I'm guessing the lack of support has less to do with oomph – most phones have had multiple cores and enough RAM for several years now – and more to do with things like hardware encryption. There is also the possibility of the new features requiring particular GPU functions that older chips don't have, which is similar for some games. This is speculation on my behalf, have to read the AOSP release notes for full details.

I think the important thing is that security patches are backported ASAP and this is as much down to the manufacturers as it is to Google. CM13, which runs great on my Samsung S5, recently had a big update chock full of them. As consumers we need to put pressure on manufacturers to do their job properly: cut out the crapware and provide regular and timely security updates. I suspect many would be happy to pay a nominal annual fee for these after the end of the statutory warranty period has passed.

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Anonymous Coward

Re: Ever increasing hardware demands

That of course is not Google's words. Android is faster and more efficient than it's ever been. It's likely the N5 is dropped from new OS version (but obviously not security updates) for commercial reasons, not technical ones.

This is also incorrect. "but you're only going to get it if you're running one of the newer models of the firm's Nexus devices.". Of course usual utter ill-informed El-Reg horsecrap. There are already non Nexus devices that have been getting N developer previes.

The Xperia Z3, the Xperia X, the new LG is coming out real soon with it. and so on.

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Re: Ever increasing hardware demands

Hang on. Nougat runs on Android One phones, but the Nexus 5 is too under-powered to run it? Google just couldn't be bothered, more like.

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Silver badge

Re: Ever increasing hardware demands

Windows has been getting faster since Vista. Wonder how the speed-up compares between W7 and W10 and between Vista (XML-based GUI) and W7, and whether you can actually run W10 on some of the machines you can run W7 on? I've happily run W7 in 512 MB VMs and I can remember a lot of people running W7 on less than the proposed minimum.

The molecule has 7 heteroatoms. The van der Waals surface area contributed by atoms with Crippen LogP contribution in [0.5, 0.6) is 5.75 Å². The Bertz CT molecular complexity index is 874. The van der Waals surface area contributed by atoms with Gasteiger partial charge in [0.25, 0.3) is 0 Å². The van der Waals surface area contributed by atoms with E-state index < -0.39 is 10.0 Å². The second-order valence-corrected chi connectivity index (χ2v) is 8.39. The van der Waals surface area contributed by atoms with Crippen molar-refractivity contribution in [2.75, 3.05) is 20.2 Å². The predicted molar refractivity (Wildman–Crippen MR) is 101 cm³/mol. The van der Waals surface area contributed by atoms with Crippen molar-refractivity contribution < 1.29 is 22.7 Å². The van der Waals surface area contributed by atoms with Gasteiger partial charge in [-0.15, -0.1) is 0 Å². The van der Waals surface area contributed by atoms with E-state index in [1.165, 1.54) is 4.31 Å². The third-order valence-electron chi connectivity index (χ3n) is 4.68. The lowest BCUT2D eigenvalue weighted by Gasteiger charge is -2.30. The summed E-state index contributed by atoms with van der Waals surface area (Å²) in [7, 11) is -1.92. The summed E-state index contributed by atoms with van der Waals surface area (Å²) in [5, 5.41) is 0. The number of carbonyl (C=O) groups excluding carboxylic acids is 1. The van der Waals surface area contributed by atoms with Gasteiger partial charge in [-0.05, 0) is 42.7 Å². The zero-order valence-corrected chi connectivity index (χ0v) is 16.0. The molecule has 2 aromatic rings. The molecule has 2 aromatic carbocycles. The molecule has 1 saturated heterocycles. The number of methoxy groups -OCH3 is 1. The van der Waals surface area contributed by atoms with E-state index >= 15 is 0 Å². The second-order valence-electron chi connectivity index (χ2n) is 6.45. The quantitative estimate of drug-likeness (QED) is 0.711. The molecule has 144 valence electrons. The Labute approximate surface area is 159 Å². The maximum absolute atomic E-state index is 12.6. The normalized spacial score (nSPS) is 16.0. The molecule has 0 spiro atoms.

Android 5 and 6 were also faster than previous versions if the hardware was supported: changes in the runtime format (better JIT), better memory use, more hardware based rendering.

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FAIL

Re: Ever increasing hardware demands

"This is also incorrect. "but you're only going to get it if you're running one of the newer models of the firm's Nexus devices.""

Factually correct. If you are running an older (by old, read still perfectly functioning and usable). Nexus you are not going to get the update.

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Unhappy

Re: Ever increasing hardware demands

It appears that Google is mandating Vulkan support for Google Play Services in Nougat, but they and/or Qualcomm aren't interested in supplying drivers for the older chipset, notably: Snapdragon 80X and Adeeno 3YY.

Sony had an early and active Nougat preview running on the Z3, but when the last preview came out from Google, Sony announced it would not be available for the Z3. Subsequent announcements confirm that only really 2015/2016 devices will be getting Nougat.

It's possible they found issues that couldn't be fixed, but it sounds more like fortuitous (gratuitous?) obsolescence to me. Devices without the Google Play Services requirement may well be good. Not that Google cares about those.

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Anonymous Coward

Re: Ever increasing hardware demands

Amusingly my three year old Xperia SP, abandoned by Sony on KitKat, already has an AOSP version of Nougat avaiable. It's a dual core phone with 1GB of RAM and 8GB of internal storage. I therefore declare the 'hardware demands' excuse to be utter hogwash.

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Re: Ever increasing hardware demands

More of the low-down on the "hardware demands" can be found here

* http://www.xperiablog.net/2016/08/30/sony-is-not-to-blame-for-leaving-the-xperia-z3-off-the-android-nougat-list/